LatinaLista — Know what a HSI is?
HSI is the acronym for those colleges and universities that are deemed Hispanic Serving Institutions. It means that 25% or more of their full-time undergraduate students are Latino.
The invention of Hispanic-serving Institutions (HSIs) in the 1980s was grounded in the theory that institutions enrolling a large concentration of Latino students would adapt their institutional practices to serve these students better.
Specifically, critical mass theory suggests once a definable group reaches a certain size within an organization, group interactions transform the organization’s culture.
In light of the growth of the Latino student population and the dismal rates of college completion, Excelencia in Education has released an analysis of where the next HSIs are expected to be, given that these institutions are fast approaching the 25% Latino student body rate.
According to the study,
Emerging Hispanic-Serving Institutions (HSIs): Serving Latino Students :
In 2006-07, there were 176 Emerging HSIs–institutions with Hispanic undergraduate full-time equivalent (FTE) enrollment between 15 and 24 percent.
Emerging HSIs were located in 20 states, with the highest concentrations in California (52) and Texas (42). There are also Emerging HSIs in states less recognized for their Latino population, such as Arkansas, Indiana, Kansas, Oregon, and Utah.
The majority of Emerging HSIs were community colleges (44 percent); private colleges and universities represented 36 percent and public colleges and universities represented 20 percent of Emerging HSIs.
Of the undergraduate FTE (full-time equivalent enrollment) students enrolled at Emerging HSIs, 19 percent were Hispanic.
It’s interesting to note that while the majority of Latino students are found at the community college level, the next highest number are found at private colleges and universities rather than public.
The difference could be that private colleges are better at recruiting Latino students than public colleges but is it because they want Latino students to succeed or they want the money that comes with Latino enrollment?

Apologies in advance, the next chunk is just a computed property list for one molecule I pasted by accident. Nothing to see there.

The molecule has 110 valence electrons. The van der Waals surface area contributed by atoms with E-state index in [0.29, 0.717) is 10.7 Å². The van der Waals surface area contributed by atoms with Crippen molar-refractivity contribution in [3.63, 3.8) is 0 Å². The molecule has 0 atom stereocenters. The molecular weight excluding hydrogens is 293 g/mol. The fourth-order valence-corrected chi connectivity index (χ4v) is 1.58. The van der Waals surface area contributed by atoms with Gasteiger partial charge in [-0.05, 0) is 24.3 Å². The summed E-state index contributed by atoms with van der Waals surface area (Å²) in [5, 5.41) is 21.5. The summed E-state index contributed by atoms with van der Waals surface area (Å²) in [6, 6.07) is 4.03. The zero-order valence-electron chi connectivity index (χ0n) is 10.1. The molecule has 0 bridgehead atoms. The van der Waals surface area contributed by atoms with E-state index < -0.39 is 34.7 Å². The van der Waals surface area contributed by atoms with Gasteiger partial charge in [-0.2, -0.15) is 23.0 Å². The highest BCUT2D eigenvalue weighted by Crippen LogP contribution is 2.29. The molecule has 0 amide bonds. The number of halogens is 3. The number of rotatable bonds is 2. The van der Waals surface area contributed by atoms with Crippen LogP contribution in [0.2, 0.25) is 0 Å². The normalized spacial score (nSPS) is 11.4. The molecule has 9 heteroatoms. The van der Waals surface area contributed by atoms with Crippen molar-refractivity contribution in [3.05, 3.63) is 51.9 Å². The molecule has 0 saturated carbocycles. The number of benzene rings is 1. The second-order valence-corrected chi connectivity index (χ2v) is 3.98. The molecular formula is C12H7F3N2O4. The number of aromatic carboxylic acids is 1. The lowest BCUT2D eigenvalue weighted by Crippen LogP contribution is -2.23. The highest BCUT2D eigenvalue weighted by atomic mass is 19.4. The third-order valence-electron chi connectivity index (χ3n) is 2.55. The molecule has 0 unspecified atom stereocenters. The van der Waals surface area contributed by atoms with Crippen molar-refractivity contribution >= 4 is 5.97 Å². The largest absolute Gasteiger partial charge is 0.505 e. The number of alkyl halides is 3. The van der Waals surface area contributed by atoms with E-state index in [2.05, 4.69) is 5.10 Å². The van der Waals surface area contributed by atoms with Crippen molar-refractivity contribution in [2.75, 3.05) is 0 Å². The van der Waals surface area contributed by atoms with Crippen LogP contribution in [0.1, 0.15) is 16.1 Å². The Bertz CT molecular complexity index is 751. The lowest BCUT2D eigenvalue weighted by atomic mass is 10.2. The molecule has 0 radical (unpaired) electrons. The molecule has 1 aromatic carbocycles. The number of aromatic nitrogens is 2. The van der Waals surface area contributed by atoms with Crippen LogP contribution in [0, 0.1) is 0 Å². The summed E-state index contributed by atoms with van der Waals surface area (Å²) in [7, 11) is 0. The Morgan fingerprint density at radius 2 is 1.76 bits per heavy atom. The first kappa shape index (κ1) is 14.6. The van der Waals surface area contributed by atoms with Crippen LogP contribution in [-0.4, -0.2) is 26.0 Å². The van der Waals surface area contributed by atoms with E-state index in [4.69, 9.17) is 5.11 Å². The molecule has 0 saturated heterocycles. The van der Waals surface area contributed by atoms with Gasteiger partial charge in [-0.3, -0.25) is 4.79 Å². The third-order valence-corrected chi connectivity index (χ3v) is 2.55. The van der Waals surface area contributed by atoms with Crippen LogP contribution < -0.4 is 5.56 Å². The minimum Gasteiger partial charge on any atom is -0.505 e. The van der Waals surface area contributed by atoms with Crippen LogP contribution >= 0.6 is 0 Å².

The study further found that:
While over 50 percent of Emerging HSIs reported specific practices related to the recruitment of Latino students, just over one-third stated their institution had academic programs or support services specifically focused on Latino students.
Programs and support services make a big difference as to whether or not Latino students succeed in higher ed.
And if more succeed, the hope is that more will go.
Miguel A. Corona
Marisa – Thanks for your post. I was looking forward to the results of this study that was announced a few weeks ago. Sarita Brown is a great researcher and she definitely provides some excellent data here. While HSI’s only constitute 10% of all colleges in the country, the fact that they serve a large majority of the Hispanic college population is indicative of resource strain they are challenged with. Hopefully emerging HSIs will have better luck with funding. Thanks again for the excellent post.
FYI – Although Sarita Brown is the president of Excelencia, the author of this brief as well as of all of Excelencia’s brief is actually Deborah Santiago, Excelenicia’s Vice President for Policy and Research.